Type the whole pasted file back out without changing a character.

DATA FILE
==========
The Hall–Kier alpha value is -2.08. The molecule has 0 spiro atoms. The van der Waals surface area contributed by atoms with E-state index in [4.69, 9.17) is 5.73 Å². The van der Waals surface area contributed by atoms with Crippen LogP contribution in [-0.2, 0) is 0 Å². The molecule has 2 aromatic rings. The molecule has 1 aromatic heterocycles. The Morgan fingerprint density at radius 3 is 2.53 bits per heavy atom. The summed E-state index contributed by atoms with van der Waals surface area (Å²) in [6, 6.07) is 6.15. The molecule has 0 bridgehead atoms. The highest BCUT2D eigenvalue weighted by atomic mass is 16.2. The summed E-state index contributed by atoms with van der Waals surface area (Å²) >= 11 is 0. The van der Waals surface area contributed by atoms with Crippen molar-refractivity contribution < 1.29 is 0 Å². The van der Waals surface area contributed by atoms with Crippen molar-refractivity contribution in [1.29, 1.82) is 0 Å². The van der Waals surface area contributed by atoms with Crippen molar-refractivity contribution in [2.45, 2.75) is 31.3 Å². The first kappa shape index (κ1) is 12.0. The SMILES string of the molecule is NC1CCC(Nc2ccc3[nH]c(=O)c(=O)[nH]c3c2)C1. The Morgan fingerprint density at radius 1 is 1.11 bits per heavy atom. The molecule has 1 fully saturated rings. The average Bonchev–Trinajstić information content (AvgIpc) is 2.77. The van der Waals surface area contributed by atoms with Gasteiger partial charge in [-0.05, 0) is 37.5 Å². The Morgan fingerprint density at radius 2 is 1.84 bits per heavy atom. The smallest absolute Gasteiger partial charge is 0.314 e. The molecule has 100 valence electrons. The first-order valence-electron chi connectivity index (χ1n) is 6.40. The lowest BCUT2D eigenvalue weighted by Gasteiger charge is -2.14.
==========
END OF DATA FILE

The Hall–Kier alpha value is -2.08. The molecule has 0 spiro atoms. The van der Waals surface area contributed by atoms with E-state index in [4.69, 9.17) is 5.73 Å². The van der Waals surface area contributed by atoms with Crippen LogP contribution in [-0.2, 0) is 0 Å². The molecule has 2 aromatic rings. The molecule has 1 aromatic heterocycles. The Morgan fingerprint density at radius 3 is 2.53 bits per heavy atom. The summed E-state index contributed by atoms with van der Waals surface area (Å²) in [6, 6.07) is 6.15. The molecule has 0 bridgehead atoms. The highest BCUT2D eigenvalue weighted by atomic mass is 16.2. The summed E-state index contributed by atoms with van der Waals surface area (Å²) >= 11 is 0. The van der Waals surface area contributed by atoms with Crippen molar-refractivity contribution < 1.29 is 0 Å². The van der Waals surface area contributed by atoms with Crippen molar-refractivity contribution in [1.29, 1.82) is 0 Å². The van der Waals surface area contributed by atoms with Crippen molar-refractivity contribution in [2.45, 2.75) is 31.3 Å². The first kappa shape index (κ1) is 12.0. The SMILES string of the molecule is NC1CCC(Nc2ccc3[nH]c(=O)c(=O)[nH]c3c2)C1. The Morgan fingerprint density at radius 1 is 1.11 bits per heavy atom. The molecule has 1 fully saturated rings. The average Bonchev–Trinajstić information content (AvgIpc) is 2.77. The van der Waals surface area contributed by atoms with Gasteiger partial charge in [-0.05, 0) is 37.5 Å². The Morgan fingerprint density at radius 2 is 1.84 bits per heavy atom. The smallest absolute Gasteiger partial charge is 0.314 e. The molecule has 100 valence electrons. The first-order valence-electron chi connectivity index (χ1n) is 6.40. The lowest BCUT2D eigenvalue weighted by Gasteiger charge is -2.14.